Boeing 737 Max engine issue will take up to a year to fix, embattled company reveals

webnexttech | Boeing 737 Max engine issue will take up to a year to fix, embattled company reveals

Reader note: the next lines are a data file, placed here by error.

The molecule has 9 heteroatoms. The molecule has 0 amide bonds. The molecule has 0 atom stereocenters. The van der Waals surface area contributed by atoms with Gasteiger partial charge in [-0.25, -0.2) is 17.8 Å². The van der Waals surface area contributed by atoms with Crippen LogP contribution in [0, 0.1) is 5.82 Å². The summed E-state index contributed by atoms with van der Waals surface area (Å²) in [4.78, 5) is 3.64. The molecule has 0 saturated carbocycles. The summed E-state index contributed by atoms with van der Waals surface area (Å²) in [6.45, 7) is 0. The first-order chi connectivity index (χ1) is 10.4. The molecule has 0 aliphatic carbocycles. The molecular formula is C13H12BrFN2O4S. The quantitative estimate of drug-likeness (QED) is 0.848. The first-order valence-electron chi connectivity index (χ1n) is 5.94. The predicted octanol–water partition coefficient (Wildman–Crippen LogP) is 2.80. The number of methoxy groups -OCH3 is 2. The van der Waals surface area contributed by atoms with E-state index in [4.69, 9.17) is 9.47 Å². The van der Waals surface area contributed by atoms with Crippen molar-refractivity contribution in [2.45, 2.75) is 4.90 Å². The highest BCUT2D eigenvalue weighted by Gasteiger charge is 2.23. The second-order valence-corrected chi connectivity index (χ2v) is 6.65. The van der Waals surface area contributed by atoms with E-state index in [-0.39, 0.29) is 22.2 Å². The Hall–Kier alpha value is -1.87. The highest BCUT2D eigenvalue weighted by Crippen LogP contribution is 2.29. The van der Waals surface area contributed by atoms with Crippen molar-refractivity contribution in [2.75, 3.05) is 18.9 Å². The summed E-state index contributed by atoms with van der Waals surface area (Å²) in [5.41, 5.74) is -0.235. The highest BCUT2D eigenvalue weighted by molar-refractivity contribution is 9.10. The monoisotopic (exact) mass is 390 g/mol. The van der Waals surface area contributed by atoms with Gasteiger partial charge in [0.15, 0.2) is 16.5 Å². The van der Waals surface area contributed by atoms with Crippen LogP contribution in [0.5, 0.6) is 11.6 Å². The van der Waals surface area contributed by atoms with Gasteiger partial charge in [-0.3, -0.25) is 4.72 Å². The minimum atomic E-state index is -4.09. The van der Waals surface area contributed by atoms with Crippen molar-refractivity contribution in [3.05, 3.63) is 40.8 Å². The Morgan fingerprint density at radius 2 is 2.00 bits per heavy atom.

Boeing will take up to a year to repair an engine issue on all its beleaguered 737 Max jets, which will delay the certification of its 737 Max 7s and Max 10s. Boeing has acquired a team of experts to “quickly drive forward a safe and compliant solution” to a glitch that could cause the 737 Max anti-ice system to overheat and damage the engine, the corporation wrote in response to questions from Sen. Tammy Duckworth (D-Illinois), according to CBS News. Boeing officials previously said they would have the issue fixed within nine to 12 months, the outlet noted. “Small changes made to the engine inlet can change the behavior of the air as it enters the engine, impacting engine performance,” the embattled company explained. “The solution selection process for the potential overheating issue will require a full understanding of safety and compliance impacts on all systems,” Boeing added. Although the specific issue has never occurred in-flight, the worst-case scenario could cause components to break off the airplane, CBS reported. “For the safety of the flying public, I’m relieved that Boeing committed to fixing the known safety defect on-board its 737 MAX 10 before attempting to certify and put yet another flawed aircraft into commercial service,” Duckworth said in a statement to CBS. “I’m also appreciative that Boeing took my concern with the MAX 7 to heart and agreed to prioritize fixing this safety defect in all MAX aircraft within the next year rather than its original 2026 timeline,” she added. “When it comes to the safety of passengers and crew, this fix cannot come soon enough — and I will be closely monitoring Boeing’s efforts to ensure it stays on track to permanently address this safety defect and keep the flying public safe,” the senator concluded. Boeing got a waiver from the Federal Aviation Administration to continue operating the 737 Max 8s and 9s that are already certified, CBS explained. The company was initially looking to get similar permission for the Max 7, which was in the process of obtaining its final FAA certification when a door panel blew out of an Alaska Airlines aircraft mid-flight in January. Boeing withdrew the request after Duckworth demanded that the FAA deny the Max 7 safety waiver. The company now will not attempt to fully certify the Max 7s and Max 10s until the issue is resolved, CBS said. On Tuesday, United Airlines CEO Scott Kirby announced that the airline had asked Boeing to stop building the 737 Max 10 planes it had ordered and to focus on building 727 Max 9s instead. “I think it’s impossible to say when the Max 10 is going to get certified,” Kirby admitted at a J.P. Morgan conference. “If and when the Max 10 gets certified, we’ll convert them back to Max 10s, but Max 10 is out for us until it’s certified,” he said. Meanwhile, Southwest Airlines announced this week that it will have to cut its 2024 capacity plans and reevaluate its projected earnings due to the delay in the Max 7 certification, CBS reported. Southwest operates an all-737 fleet, and had hundreds of Max 7s on order this winter, the outlet noted.

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